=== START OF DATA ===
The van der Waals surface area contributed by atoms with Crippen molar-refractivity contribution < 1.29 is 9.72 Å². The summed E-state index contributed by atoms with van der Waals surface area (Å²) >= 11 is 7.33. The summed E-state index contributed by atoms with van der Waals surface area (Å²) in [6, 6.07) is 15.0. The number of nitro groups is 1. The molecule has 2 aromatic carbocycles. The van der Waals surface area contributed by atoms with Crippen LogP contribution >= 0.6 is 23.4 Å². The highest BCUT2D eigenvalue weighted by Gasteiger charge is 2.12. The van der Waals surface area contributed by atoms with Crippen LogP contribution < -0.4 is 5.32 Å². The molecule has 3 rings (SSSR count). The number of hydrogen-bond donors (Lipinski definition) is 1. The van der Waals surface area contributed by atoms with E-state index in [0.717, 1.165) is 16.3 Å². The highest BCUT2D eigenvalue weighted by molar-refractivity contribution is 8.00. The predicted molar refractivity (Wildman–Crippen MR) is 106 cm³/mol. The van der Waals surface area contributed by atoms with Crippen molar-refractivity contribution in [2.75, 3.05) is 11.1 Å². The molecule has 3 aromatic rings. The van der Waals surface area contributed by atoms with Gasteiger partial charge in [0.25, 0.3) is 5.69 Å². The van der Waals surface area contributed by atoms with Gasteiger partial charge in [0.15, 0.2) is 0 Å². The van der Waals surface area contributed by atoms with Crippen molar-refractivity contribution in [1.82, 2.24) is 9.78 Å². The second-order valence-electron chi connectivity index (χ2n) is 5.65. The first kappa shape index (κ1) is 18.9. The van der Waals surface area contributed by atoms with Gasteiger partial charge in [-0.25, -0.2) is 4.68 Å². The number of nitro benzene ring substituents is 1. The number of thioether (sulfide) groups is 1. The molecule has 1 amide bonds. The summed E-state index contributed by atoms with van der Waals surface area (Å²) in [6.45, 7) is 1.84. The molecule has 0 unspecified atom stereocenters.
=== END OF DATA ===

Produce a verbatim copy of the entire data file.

The van der Waals surface area contributed by atoms with Crippen molar-refractivity contribution < 1.29 is 9.72 Å². The summed E-state index contributed by atoms with van der Waals surface area (Å²) >= 11 is 7.33. The summed E-state index contributed by atoms with van der Waals surface area (Å²) in [6, 6.07) is 15.0. The number of nitro groups is 1. The molecule has 2 aromatic carbocycles. The van der Waals surface area contributed by atoms with Crippen LogP contribution >= 0.6 is 23.4 Å². The highest BCUT2D eigenvalue weighted by Gasteiger charge is 2.12. The van der Waals surface area contributed by atoms with Crippen LogP contribution < -0.4 is 5.32 Å². The molecule has 3 rings (SSSR count). The number of hydrogen-bond donors (Lipinski definition) is 1. The van der Waals surface area contributed by atoms with E-state index in [0.717, 1.165) is 16.3 Å². The highest BCUT2D eigenvalue weighted by molar-refractivity contribution is 8.00. The predicted molar refractivity (Wildman–Crippen MR) is 106 cm³/mol. The van der Waals surface area contributed by atoms with Crippen molar-refractivity contribution in [2.75, 3.05) is 11.1 Å². The molecule has 3 aromatic rings. The van der Waals surface area contributed by atoms with Gasteiger partial charge in [0.25, 0.3) is 5.69 Å². The van der Waals surface area contributed by atoms with Gasteiger partial charge in [0.15, 0.2) is 0 Å². The van der Waals surface area contributed by atoms with Crippen molar-refractivity contribution in [1.82, 2.24) is 9.78 Å². The second-order valence-electron chi connectivity index (χ2n) is 5.65. The first kappa shape index (κ1) is 18.9. The van der Waals surface area contributed by atoms with Gasteiger partial charge in [-0.25, -0.2) is 4.68 Å². The number of nitro benzene ring substituents is 1. The number of thioether (sulfide) groups is 1. The molecule has 1 amide bonds. The summed E-state index contributed by atoms with van der Waals surface area (Å²) in [6.45, 7) is 1.84. The molecule has 0 unspecified atom stereocenters.